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I am planning to use MYSQL. Is there a connection pooling extension available? Or what is the normal practice for connection? Is this the one used in every where...

mysqli_connect("localhost", "xxx", "xxx", "test");

Do people use just normal mysql_connect or pconnect..? How better is pconnect and what setting should I do for PConnect?

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7 Answers 7

have you ever used mysql_pconnect() ? mysql_pconnect() acts very much like mysql_connect() with two major differences.

First, when connecting, the function would first try to find a (persistent) link that's already open with the same host, username and password. If one is found, an identifier for it will be returned instead of opening a new connection.

Second, the connection to the SQL server will not be closed when the execution of the script ends. Instead, the link will remain open for future use (mysql_close() will not close links established by mysql_pconnect()).

This type of link is therefore called 'persistent'

Check it here

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Persistent connection support was introduced in PHP 5.3 for the mysqli extension. Support was already present in PDO MYSQL and ext/mysql. The idea behind persistent connections is that a connection between a client process and a database can be reused by a client process, rather than being created and destroyed multiple times. This reduces the overhead of creating fresh connections every time one is required, as unused connections are cached and ready to be reused.

Unlike the mysql extension, mysqli does not provide a separate function for opening persistent connections. To open a persistent connection you must prepend p: to the hostname when connecting.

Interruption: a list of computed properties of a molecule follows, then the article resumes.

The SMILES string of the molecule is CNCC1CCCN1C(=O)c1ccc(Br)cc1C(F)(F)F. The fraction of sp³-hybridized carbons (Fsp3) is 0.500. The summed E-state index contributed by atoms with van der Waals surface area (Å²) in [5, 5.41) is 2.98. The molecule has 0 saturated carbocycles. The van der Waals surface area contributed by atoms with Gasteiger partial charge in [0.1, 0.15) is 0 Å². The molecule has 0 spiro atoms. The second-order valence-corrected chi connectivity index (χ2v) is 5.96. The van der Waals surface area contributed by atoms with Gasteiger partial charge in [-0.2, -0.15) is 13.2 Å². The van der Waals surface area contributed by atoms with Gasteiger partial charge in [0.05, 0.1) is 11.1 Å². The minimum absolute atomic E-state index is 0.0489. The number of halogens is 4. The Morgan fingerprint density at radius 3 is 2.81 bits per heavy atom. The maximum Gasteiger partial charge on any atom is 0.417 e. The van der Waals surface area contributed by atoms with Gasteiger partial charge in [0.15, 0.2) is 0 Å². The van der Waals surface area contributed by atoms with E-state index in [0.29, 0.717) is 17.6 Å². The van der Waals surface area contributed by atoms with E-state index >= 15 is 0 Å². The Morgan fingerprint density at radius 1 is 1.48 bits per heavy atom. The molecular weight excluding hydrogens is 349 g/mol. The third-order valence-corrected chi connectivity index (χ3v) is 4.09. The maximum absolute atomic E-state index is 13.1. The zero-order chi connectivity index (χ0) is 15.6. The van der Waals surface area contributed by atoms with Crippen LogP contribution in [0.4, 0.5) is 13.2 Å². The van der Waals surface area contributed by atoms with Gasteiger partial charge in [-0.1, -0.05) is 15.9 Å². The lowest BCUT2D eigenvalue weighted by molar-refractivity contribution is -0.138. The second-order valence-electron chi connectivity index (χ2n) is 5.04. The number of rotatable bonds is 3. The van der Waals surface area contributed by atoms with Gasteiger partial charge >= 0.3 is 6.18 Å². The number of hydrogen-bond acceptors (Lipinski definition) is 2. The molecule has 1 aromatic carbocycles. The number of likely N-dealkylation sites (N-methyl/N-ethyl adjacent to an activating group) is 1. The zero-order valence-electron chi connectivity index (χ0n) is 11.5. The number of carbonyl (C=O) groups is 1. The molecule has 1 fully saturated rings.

source: http://www.php.net/manual/en/mysqli.persistconns.php

sample code:
$GLOBALS["mysqli"] = new mysqli('p:localhost', 'username', 'password', 'db_name');

edit: Sorry for the dupe, didn't see the other answers.

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use the mysqli or the PDO extension instead of the old mysql extension.

you can tell the mysqli_connect or mysqli::__construct to use persistent connection, if you prefix your hostname with 'p:'

http://php.net/manual/en/mysqli.construct.php

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This is an old question, but I wanted to add my two cents, as I was looking at this same issue. As of PHP 5.3, mysqli supports persistent connections, you just need to prepend p: to the front of the host name.

If you are running Apache, have you tried looking into connection pooling with mysql through the Apache mod_dbd module? It supports connection pooling for MySQL. http://httpd.apache.org/docs/2.2/mod/mod_dbd.html

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Thanks for noting the 'p:' host prefix for persistent connections requires PHP version 5.3. Haven't found that little nugget anywhere else. –  BobStein-VisiBone Jan 8 '13 at 2:31

There are 3 connection functions:

mysql_connect: normal connection, no pooling, you cannot execute stored procedures (just sql)

mysql_pconnect: pooled connection, you cannot execute stored procedures (just sql)

mysqli_connect: normal connection, no pooling, you can execute stored procedures (needs mysql 5 or higher)

mysqli_pconnect: DOES NOT EXIST. There is no built in connection function both handling stored procedures and pooling

My advice (via experience and surfing):

If you need stored procedures, omit pooling and use mysqli_connect

If you do not need stored procedures, use mysql_pconnect

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Not exactly an answer but i think you might also consider PHP Data Objects (PDO) http://php.net/manual/en/book.pdo.php And PDO for MySQL http://php.net/manual/en/ref.pdo-mysql.php

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Badly asked question

mysql_pconnect() or mysqli_pconnect()

http://uk.php.net/manual/en/function.mysql-pconnect.php

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